Editor’s Note: As 2022 comes to a close, Asheville Watchdog staffers take you back and inside their most memorable stories and news events of the year.

When I first wrote about patient complaints at Mission Hospital more than a year ago, it was clear that nurses on the front line were struggling to do their jobs. After that story, I heard from many other patients who told of similar or worse experiences at Mission — long waits for care, patients stashed on gurneys in hallways, pain medicines administered late or not at all, patients waiting hours for assistance to get to the bathroom, and on and on. 

It seemed that nurses were bearing the brunt of staffing cutbacks by for-profit HCA Healthcare, which had purchased the nonprofit Mission Health hospital system in February 2019. Since the sale, Mission nurses have unionized and held public rallies highlighting what they described as unsafe staffing levels and declining patient care.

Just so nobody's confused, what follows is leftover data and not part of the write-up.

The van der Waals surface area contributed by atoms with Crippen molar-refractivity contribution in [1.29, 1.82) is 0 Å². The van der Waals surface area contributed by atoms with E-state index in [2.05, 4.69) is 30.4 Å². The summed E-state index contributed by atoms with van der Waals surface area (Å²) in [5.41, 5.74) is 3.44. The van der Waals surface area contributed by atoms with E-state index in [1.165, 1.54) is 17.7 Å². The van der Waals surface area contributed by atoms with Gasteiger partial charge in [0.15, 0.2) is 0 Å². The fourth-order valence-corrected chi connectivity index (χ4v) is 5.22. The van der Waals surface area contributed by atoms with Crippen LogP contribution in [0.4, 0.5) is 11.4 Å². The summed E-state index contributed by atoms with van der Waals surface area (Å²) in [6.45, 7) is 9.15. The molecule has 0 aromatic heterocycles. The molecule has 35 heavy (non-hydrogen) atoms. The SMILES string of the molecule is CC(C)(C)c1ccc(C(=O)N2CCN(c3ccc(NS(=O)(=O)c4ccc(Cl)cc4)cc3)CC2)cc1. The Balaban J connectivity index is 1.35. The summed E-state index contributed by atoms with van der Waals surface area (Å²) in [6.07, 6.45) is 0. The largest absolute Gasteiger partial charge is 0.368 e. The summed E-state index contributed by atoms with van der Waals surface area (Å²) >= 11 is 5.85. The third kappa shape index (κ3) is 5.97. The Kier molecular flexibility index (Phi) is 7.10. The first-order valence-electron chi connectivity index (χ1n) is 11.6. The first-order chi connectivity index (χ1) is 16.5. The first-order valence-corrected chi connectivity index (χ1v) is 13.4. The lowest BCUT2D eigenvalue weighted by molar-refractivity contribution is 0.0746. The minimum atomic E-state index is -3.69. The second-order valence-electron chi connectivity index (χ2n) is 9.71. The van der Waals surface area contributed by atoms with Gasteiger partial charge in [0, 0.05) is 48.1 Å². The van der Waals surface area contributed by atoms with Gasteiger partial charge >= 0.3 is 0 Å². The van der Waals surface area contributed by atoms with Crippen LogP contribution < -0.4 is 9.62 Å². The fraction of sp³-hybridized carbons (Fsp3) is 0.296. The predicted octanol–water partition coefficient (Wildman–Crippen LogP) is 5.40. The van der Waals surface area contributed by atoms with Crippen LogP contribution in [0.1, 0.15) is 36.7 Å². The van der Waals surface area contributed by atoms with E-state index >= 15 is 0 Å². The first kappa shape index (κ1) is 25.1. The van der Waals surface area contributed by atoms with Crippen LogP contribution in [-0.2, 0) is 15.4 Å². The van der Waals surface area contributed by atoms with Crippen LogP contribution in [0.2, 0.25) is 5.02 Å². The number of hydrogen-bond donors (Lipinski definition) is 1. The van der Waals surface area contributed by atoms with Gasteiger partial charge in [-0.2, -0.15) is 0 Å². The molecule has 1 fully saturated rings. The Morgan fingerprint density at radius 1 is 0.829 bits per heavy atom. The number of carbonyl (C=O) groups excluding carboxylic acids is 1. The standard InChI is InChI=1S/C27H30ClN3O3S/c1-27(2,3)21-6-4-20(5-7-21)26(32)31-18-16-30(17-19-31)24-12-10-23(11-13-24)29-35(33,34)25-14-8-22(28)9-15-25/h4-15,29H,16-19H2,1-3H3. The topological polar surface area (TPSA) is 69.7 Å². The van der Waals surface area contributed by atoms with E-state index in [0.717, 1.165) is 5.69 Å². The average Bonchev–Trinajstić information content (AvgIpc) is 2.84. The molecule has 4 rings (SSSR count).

Nurses and supporters protest staffing at Mission Hospital in Asheville // Watchdog photo by Barbara Durr

I reached out to the unionized nurses in 2021 to find out what was behind this disturbing trend. Nurses told me of being assigned too many patients — often double or more the recognized standard — making it impossible to deliver the care patients needed. They described going above and beyond their duties to compensate for shortages of other critical positions — Certified Nursing Assistants (CNAs), phlebotomists, housekeeping, and security. 

They told me they were documenting what they considered unsafe working conditions on forms created by the union called Assignment Despite Objection (ADO). The ADO forms were shared with nursing managers with the goal that management would address the concerns raised.

As of March 2022, eight months after the union contract was ratified, nurses had filed more than 200 of the forms with hospital management. I asked if they would provide some to Asheville Watchdog so that we could see more precisely how patient care was suffering. The union feared retaliation from hospital management against the nurses who had filed the forms but agreed to a compromise that I suggested: that they redact the nurses’ names and identifying information.

Nurses at Mission file forms documenting what they consider unsafe working conditions.